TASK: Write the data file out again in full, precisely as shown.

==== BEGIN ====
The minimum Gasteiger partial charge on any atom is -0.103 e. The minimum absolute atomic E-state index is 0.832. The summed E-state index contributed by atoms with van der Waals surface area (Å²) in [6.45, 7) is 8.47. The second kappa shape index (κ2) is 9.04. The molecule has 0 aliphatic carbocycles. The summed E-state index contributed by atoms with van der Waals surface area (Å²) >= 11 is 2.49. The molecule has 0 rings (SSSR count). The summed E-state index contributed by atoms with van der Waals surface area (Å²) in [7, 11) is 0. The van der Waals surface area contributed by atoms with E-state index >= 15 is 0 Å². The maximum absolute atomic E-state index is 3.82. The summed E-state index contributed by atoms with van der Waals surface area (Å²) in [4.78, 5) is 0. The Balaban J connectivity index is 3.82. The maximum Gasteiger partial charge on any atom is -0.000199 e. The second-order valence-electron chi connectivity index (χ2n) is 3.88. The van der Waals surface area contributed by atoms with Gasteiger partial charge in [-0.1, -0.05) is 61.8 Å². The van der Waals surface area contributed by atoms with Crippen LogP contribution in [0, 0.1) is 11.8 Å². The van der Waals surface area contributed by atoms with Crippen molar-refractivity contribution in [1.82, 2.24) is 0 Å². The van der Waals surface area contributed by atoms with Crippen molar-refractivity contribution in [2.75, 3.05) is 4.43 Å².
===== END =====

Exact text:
The minimum Gasteiger partial charge on any atom is -0.103 e. The minimum absolute atomic E-state index is 0.832. The summed E-state index contributed by atoms with van der Waals surface area (Å²) in [6.45, 7) is 8.47. The second kappa shape index (κ2) is 9.04. The molecule has 0 aliphatic carbocycles. The summed E-state index contributed by atoms with van der Waals surface area (Å²) >= 11 is 2.49. The molecule has 0 rings (SSSR count). The summed E-state index contributed by atoms with van der Waals surface area (Å²) in [7, 11) is 0. The van der Waals surface area contributed by atoms with E-state index >= 15 is 0 Å². The maximum absolute atomic E-state index is 3.82. The summed E-state index contributed by atoms with van der Waals surface area (Å²) in [4.78, 5) is 0. The Balaban J connectivity index is 3.82. The maximum Gasteiger partial charge on any atom is -0.000199 e. The second-order valence-electron chi connectivity index (χ2n) is 3.88. The van der Waals surface area contributed by atoms with Gasteiger partial charge in [-0.1, -0.05) is 61.8 Å². The van der Waals surface area contributed by atoms with Crippen LogP contribution in [0, 0.1) is 11.8 Å². The van der Waals surface area contributed by atoms with Crippen molar-refractivity contribution in [1.82, 2.24) is 0 Å². The van der Waals surface area contributed by atoms with Crippen molar-refractivity contribution in [2.75, 3.05) is 4.43 Å².